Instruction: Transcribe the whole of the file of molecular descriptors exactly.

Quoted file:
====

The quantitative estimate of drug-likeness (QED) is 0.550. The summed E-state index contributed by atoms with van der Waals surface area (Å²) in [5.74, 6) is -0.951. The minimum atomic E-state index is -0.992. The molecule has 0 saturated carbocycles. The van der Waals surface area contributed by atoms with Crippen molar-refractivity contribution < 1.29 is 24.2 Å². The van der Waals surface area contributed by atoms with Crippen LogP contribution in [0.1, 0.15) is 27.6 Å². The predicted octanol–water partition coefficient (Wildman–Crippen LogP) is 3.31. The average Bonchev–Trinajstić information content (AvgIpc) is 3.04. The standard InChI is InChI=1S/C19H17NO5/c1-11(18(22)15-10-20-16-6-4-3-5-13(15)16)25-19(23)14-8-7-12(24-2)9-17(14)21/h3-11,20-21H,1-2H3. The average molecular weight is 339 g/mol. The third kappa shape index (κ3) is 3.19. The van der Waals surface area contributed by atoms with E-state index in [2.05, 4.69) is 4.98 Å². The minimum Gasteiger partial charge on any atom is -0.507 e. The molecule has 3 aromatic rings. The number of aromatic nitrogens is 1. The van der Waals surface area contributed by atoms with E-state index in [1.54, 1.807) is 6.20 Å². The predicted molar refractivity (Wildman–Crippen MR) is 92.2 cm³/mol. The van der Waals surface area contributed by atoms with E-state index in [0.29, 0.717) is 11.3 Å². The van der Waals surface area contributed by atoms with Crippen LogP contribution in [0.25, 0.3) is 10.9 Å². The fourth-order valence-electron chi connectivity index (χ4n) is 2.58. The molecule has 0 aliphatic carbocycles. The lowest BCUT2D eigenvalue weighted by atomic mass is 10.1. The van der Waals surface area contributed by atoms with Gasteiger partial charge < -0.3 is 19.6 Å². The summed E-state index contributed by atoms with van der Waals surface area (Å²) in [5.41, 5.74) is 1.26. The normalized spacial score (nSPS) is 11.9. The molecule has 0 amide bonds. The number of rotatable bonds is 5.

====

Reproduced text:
The quantitative estimate of drug-likeness (QED) is 0.550. The summed E-state index contributed by atoms with van der Waals surface area (Å²) in [5.74, 6) is -0.951. The minimum atomic E-state index is -0.992. The molecule has 0 saturated carbocycles. The van der Waals surface area contributed by atoms with Crippen molar-refractivity contribution < 1.29 is 24.2 Å². The van der Waals surface area contributed by atoms with Crippen LogP contribution in [0.1, 0.15) is 27.6 Å². The predicted octanol–water partition coefficient (Wildman–Crippen LogP) is 3.31. The average Bonchev–Trinajstić information content (AvgIpc) is 3.04. The standard InChI is InChI=1S/C19H17NO5/c1-11(18(22)15-10-20-16-6-4-3-5-13(15)16)25-19(23)14-8-7-12(24-2)9-17(14)21/h3-11,20-21H,1-2H3. The average molecular weight is 339 g/mol. The third kappa shape index (κ3) is 3.19. The van der Waals surface area contributed by atoms with E-state index in [2.05, 4.69) is 4.98 Å². The minimum Gasteiger partial charge on any atom is -0.507 e. The molecule has 3 aromatic rings. The number of aromatic nitrogens is 1. The van der Waals surface area contributed by atoms with E-state index in [1.54, 1.807) is 6.20 Å². The predicted molar refractivity (Wildman–Crippen MR) is 92.2 cm³/mol. The van der Waals surface area contributed by atoms with E-state index in [0.29, 0.717) is 11.3 Å². The van der Waals surface area contributed by atoms with Crippen LogP contribution in [0.25, 0.3) is 10.9 Å². The fourth-order valence-electron chi connectivity index (χ4n) is 2.58. The molecule has 0 aliphatic carbocycles. The lowest BCUT2D eigenvalue weighted by atomic mass is 10.1. The van der Waals surface area contributed by atoms with Gasteiger partial charge < -0.3 is 19.6 Å². The summed E-state index contributed by atoms with van der Waals surface area (Å²) in [5.41, 5.74) is 1.26. The normalized spacial score (nSPS) is 11.9. The molecule has 0 amide bonds. The number of rotatable bonds is 5.